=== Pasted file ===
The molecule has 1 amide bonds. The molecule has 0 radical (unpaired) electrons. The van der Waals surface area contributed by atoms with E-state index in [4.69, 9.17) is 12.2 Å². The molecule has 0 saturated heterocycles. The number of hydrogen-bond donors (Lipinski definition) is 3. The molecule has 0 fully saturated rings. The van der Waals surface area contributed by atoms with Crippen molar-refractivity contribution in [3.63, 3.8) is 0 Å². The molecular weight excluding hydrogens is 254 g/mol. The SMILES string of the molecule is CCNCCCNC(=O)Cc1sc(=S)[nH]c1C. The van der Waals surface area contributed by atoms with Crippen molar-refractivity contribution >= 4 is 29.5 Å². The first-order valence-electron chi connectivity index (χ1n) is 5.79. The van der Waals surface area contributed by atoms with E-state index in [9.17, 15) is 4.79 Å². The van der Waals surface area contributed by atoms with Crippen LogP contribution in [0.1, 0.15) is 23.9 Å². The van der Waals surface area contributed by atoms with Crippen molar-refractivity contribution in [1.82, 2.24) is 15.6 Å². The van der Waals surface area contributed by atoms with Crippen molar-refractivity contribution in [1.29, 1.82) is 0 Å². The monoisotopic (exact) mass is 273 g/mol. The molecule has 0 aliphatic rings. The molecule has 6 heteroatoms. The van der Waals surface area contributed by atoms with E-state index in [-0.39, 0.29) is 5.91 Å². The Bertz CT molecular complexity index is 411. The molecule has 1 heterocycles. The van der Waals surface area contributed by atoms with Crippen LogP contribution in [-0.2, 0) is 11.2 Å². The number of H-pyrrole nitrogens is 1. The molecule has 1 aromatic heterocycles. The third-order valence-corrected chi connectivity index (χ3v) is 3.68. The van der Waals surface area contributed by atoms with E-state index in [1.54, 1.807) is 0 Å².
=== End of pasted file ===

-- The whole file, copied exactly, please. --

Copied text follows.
The molecule has 1 amide bonds. The molecule has 0 radical (unpaired) electrons. The van der Waals surface area contributed by atoms with E-state index in [4.69, 9.17) is 12.2 Å². The molecule has 0 saturated heterocycles. The number of hydrogen-bond donors (Lipinski definition) is 3. The molecule has 0 fully saturated rings. The van der Waals surface area contributed by atoms with Crippen molar-refractivity contribution in [3.63, 3.8) is 0 Å². The molecular weight excluding hydrogens is 254 g/mol. The SMILES string of the molecule is CCNCCCNC(=O)Cc1sc(=S)[nH]c1C. The van der Waals surface area contributed by atoms with Crippen molar-refractivity contribution >= 4 is 29.5 Å². The first-order valence-electron chi connectivity index (χ1n) is 5.79. The van der Waals surface area contributed by atoms with E-state index in [9.17, 15) is 4.79 Å². The van der Waals surface area contributed by atoms with Crippen LogP contribution in [0.1, 0.15) is 23.9 Å². The van der Waals surface area contributed by atoms with Crippen molar-refractivity contribution in [1.82, 2.24) is 15.6 Å². The van der Waals surface area contributed by atoms with Crippen molar-refractivity contribution in [1.29, 1.82) is 0 Å². The monoisotopic (exact) mass is 273 g/mol. The molecule has 0 aliphatic rings. The molecule has 6 heteroatoms. The van der Waals surface area contributed by atoms with E-state index in [-0.39, 0.29) is 5.91 Å². The Bertz CT molecular complexity index is 411. The molecule has 1 heterocycles. The van der Waals surface area contributed by atoms with Crippen LogP contribution in [-0.2, 0) is 11.2 Å². The number of H-pyrrole nitrogens is 1. The molecule has 1 aromatic heterocycles. The third-order valence-corrected chi connectivity index (χ3v) is 3.68. The van der Waals surface area contributed by atoms with E-state index in [1.54, 1.807) is 0 Å².